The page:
There’s a nasty thing that no one likes to pay, but everyone has to have: insurance. You have to have it for your cars, your house, and your business. Bust what sort of business insurance is important? What should you have and what shouldn’t you have? What is over the top and what is not?
Different Types of Insurance
The short answer is the business insurance you need all depends on the type of business that you’re running. We deal with a lot of industries, and for us, we have different types of insurance.
If you provide professional services or advice for a fee in a professional capacity, you need to have professional indemnity.
The amount that you’d need is all dependent upon your industry. The coverage is normally $10 million to $30 million or even higher.
As a professional, you have a responsibility to your clients to provide quality service. But in an unfortunate case that one of your clients makes a claim against you for negligence or error, professional indemnity helps your business and covers expenses like legal fees that you may face.
If you own a small business, I think a key person insurance is absolutely invaluable. It’s highly recommended for very small businesses, such as when you own a small business and you bring on an extra staff member and they start doing the voodoo that you’re doing while while you work on and grow your business. Your key person starts learning everything and you teach them everything, and then later, you start sticking back, changing the roles that you’re doing because your key person is doing the things that you used to be doing.
The key person insurance helps protect your business from financial losses that would arise from the death or extended incapacity of a key person in your business. It’s a must-have for your business if you know that if someone left, it’s going to be an incredibly hard task for you to take on their work again.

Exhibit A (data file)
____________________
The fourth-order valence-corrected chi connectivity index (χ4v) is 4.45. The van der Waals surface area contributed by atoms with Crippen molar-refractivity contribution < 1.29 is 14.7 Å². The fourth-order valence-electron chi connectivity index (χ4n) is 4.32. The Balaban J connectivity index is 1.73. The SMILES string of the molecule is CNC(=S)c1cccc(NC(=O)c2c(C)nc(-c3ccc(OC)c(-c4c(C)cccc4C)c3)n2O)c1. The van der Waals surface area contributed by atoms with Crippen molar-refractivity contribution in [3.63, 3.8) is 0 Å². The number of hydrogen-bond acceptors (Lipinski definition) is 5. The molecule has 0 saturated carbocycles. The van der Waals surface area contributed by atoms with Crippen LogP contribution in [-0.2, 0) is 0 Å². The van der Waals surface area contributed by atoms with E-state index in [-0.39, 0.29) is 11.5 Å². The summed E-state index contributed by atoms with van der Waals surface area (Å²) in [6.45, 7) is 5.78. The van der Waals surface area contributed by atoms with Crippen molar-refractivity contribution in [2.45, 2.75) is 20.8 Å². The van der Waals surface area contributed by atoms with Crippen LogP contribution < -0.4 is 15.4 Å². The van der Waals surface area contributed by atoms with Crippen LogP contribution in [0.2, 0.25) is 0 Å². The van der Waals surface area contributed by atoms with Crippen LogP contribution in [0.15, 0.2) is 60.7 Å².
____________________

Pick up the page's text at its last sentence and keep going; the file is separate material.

Service Level Agreements
There are other insurances that you should be looking at such as uptime continuity, insurance and equipment insurance and things like that so that if there is downtime in your business, you can rely on that. However, sometimes it’s not all about the insurance.
If you have service level agreements (SLA) set up with your suppliers of mission-critical infrastructure, you might be okay. Telstra and other big companies offer these SLAs for some of their business-based Internet plans to make sure that you’re able to have guaranteed uptime. This also goes for a lot of cloud service providers such as Xero.
Make Sure You’re Using the Products You Need
Make sure you’re using the products that you need. If you’re running an online business and you are heavily relying upon your website, you need to make sure you’re going with a fantastic web host, which has something what’s called the five nines, that is, uptime 99.999% of the time.
If you get the four nines, it’s still quite good, but you just have more of a chance for it to go down. If it’s just up 99% of the time, that means it can be down one in every hundred days. It doesn’t sound very good all of a sudden.
You’d want to make sure that at the top point of all of the primary elements of your business, there is zero to very little downtime and high-level service level agreements that are giving you what you need.
Are You Over-Insured?
The best way to work out if you have over-insured yourself is to think about the potential of downtime, how much the insurance is costing and how much it would cost if your business didn’t have that facility.
What We Have
At Dorks Delivered, we’ve got different insurances. If there was to be a flood, fire, theft or a big, catastrophic event in Melbourne, Brisbane or Sydney, we’ve got insurances to make sure that any of the server infrastructure that we have is covered and we’ll be subsidised for whatever our income was at that stage, as we build it back up and we bring our clients back.
The Final Word
There’s all sorts of insurances for all sorts of things, and it honestly comes down to what it’s worth for you. If you’re running a mum-and-dad shop from your garage and if your website goes down, it doesn’t matter a whole bunch and you probably don’t want to get website insurance. But if you’re in a position where you have $10,000 every two hours coming in through your website and there is no storefront and your expense is $8,000 over the same time period, it’s probably worthwhile getting a decent level of insurance for that peace of mind.